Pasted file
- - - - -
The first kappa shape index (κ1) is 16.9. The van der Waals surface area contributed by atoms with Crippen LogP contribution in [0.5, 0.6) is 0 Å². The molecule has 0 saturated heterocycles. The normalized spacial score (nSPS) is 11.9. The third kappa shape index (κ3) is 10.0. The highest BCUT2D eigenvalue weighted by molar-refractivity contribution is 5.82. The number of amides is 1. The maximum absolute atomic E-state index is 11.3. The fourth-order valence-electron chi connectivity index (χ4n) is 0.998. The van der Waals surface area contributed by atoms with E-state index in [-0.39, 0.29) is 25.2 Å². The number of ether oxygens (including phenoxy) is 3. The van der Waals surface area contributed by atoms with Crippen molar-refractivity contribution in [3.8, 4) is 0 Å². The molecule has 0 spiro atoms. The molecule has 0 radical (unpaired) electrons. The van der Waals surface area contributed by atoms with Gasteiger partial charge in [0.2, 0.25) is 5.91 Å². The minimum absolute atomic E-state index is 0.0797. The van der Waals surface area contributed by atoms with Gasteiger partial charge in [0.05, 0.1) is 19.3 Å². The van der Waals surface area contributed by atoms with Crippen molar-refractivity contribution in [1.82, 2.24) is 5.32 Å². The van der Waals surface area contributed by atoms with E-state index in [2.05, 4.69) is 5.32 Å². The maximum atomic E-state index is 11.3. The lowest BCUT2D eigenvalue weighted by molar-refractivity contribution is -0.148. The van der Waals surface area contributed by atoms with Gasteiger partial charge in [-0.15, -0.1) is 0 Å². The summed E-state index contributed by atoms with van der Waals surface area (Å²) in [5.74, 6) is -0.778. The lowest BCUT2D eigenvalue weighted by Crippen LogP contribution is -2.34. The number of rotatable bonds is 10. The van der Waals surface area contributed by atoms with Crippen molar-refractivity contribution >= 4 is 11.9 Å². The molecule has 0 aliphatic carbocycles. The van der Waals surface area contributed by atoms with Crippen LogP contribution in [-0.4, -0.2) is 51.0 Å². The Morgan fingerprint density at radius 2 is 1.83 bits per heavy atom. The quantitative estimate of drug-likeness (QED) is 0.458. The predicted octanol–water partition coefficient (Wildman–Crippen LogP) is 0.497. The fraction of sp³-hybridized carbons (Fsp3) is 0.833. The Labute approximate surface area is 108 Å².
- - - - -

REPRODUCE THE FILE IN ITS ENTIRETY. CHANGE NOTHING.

The first kappa shape index (κ1) is 16.9. The van der Waals surface area contributed by atoms with Crippen LogP contribution in [0.5, 0.6) is 0 Å². The molecule has 0 saturated heterocycles. The normalized spacial score (nSPS) is 11.9. The third kappa shape index (κ3) is 10.0. The highest BCUT2D eigenvalue weighted by molar-refractivity contribution is 5.82. The number of amides is 1. The maximum absolute atomic E-state index is 11.3. The fourth-order valence-electron chi connectivity index (χ4n) is 0.998. The van der Waals surface area contributed by atoms with E-state index in [-0.39, 0.29) is 25.2 Å². The number of ether oxygens (including phenoxy) is 3. The van der Waals surface area contributed by atoms with Crippen molar-refractivity contribution in [3.8, 4) is 0 Å². The molecule has 0 spiro atoms. The molecule has 0 radical (unpaired) electrons. The van der Waals surface area contributed by atoms with Gasteiger partial charge in [0.2, 0.25) is 5.91 Å². The minimum absolute atomic E-state index is 0.0797. The van der Waals surface area contributed by atoms with Gasteiger partial charge in [0.05, 0.1) is 19.3 Å². The van der Waals surface area contributed by atoms with Crippen molar-refractivity contribution in [1.82, 2.24) is 5.32 Å². The van der Waals surface area contributed by atoms with E-state index in [2.05, 4.69) is 5.32 Å². The maximum atomic E-state index is 11.3. The lowest BCUT2D eigenvalue weighted by molar-refractivity contribution is -0.148. The van der Waals surface area contributed by atoms with Gasteiger partial charge in [-0.15, -0.1) is 0 Å². The summed E-state index contributed by atoms with van der Waals surface area (Å²) in [5.74, 6) is -0.778. The lowest BCUT2D eigenvalue weighted by Crippen LogP contribution is -2.34. The number of rotatable bonds is 10. The van der Waals surface area contributed by atoms with Crippen molar-refractivity contribution >= 4 is 11.9 Å². The molecule has 0 aliphatic carbocycles. The van der Waals surface area contributed by atoms with Crippen LogP contribution in [-0.4, -0.2) is 51.0 Å². The Morgan fingerprint density at radius 2 is 1.83 bits per heavy atom. The quantitative estimate of drug-likeness (QED) is 0.458. The predicted octanol–water partition coefficient (Wildman–Crippen LogP) is 0.497. The fraction of sp³-hybridized carbons (Fsp3) is 0.833. The Labute approximate surface area is 108 Å².